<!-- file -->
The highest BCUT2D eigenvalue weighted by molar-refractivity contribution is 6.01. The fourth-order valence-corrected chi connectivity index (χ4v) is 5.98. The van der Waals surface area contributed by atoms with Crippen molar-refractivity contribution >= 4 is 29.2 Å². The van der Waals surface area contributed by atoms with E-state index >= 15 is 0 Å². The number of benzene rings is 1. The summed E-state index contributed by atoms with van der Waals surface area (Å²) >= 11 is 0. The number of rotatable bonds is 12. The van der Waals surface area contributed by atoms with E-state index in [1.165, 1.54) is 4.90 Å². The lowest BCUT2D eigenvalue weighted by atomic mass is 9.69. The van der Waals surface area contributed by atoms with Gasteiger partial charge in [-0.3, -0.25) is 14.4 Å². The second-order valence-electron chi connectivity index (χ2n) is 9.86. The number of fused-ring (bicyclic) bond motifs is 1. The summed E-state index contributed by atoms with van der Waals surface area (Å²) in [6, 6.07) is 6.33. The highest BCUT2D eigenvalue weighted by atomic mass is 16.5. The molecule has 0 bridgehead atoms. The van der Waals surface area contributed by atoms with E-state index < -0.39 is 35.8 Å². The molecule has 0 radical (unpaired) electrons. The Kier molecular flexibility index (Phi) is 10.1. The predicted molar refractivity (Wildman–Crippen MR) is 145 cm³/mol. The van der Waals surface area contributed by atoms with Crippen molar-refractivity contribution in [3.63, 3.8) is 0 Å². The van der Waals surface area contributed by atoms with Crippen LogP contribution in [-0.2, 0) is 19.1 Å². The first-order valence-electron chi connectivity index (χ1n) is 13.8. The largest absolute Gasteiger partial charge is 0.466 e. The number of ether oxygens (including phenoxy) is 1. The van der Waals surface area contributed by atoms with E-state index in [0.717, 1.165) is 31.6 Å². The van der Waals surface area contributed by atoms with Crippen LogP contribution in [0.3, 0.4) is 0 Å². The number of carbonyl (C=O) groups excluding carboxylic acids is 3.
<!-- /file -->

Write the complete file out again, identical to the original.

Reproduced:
The highest BCUT2D eigenvalue weighted by molar-refractivity contribution is 6.01. The fourth-order valence-corrected chi connectivity index (χ4v) is 5.98. The van der Waals surface area contributed by atoms with Crippen molar-refractivity contribution >= 4 is 29.2 Å². The van der Waals surface area contributed by atoms with E-state index >= 15 is 0 Å². The number of benzene rings is 1. The summed E-state index contributed by atoms with van der Waals surface area (Å²) >= 11 is 0. The number of rotatable bonds is 12. The van der Waals surface area contributed by atoms with E-state index in [1.165, 1.54) is 4.90 Å². The lowest BCUT2D eigenvalue weighted by atomic mass is 9.69. The van der Waals surface area contributed by atoms with Gasteiger partial charge in [-0.3, -0.25) is 14.4 Å². The second-order valence-electron chi connectivity index (χ2n) is 9.86. The number of fused-ring (bicyclic) bond motifs is 1. The summed E-state index contributed by atoms with van der Waals surface area (Å²) in [6, 6.07) is 6.33. The highest BCUT2D eigenvalue weighted by atomic mass is 16.5. The molecule has 0 bridgehead atoms. The van der Waals surface area contributed by atoms with E-state index < -0.39 is 35.8 Å². The molecule has 0 radical (unpaired) electrons. The Kier molecular flexibility index (Phi) is 10.1. The predicted molar refractivity (Wildman–Crippen MR) is 145 cm³/mol. The van der Waals surface area contributed by atoms with Crippen molar-refractivity contribution in [3.63, 3.8) is 0 Å². The van der Waals surface area contributed by atoms with Crippen LogP contribution in [-0.2, 0) is 19.1 Å². The first-order valence-electron chi connectivity index (χ1n) is 13.8. The largest absolute Gasteiger partial charge is 0.466 e. The number of ether oxygens (including phenoxy) is 1. The van der Waals surface area contributed by atoms with E-state index in [0.717, 1.165) is 31.6 Å². The van der Waals surface area contributed by atoms with Crippen LogP contribution in [0.3, 0.4) is 0 Å². The number of carbonyl (C=O) groups excluding carboxylic acids is 3.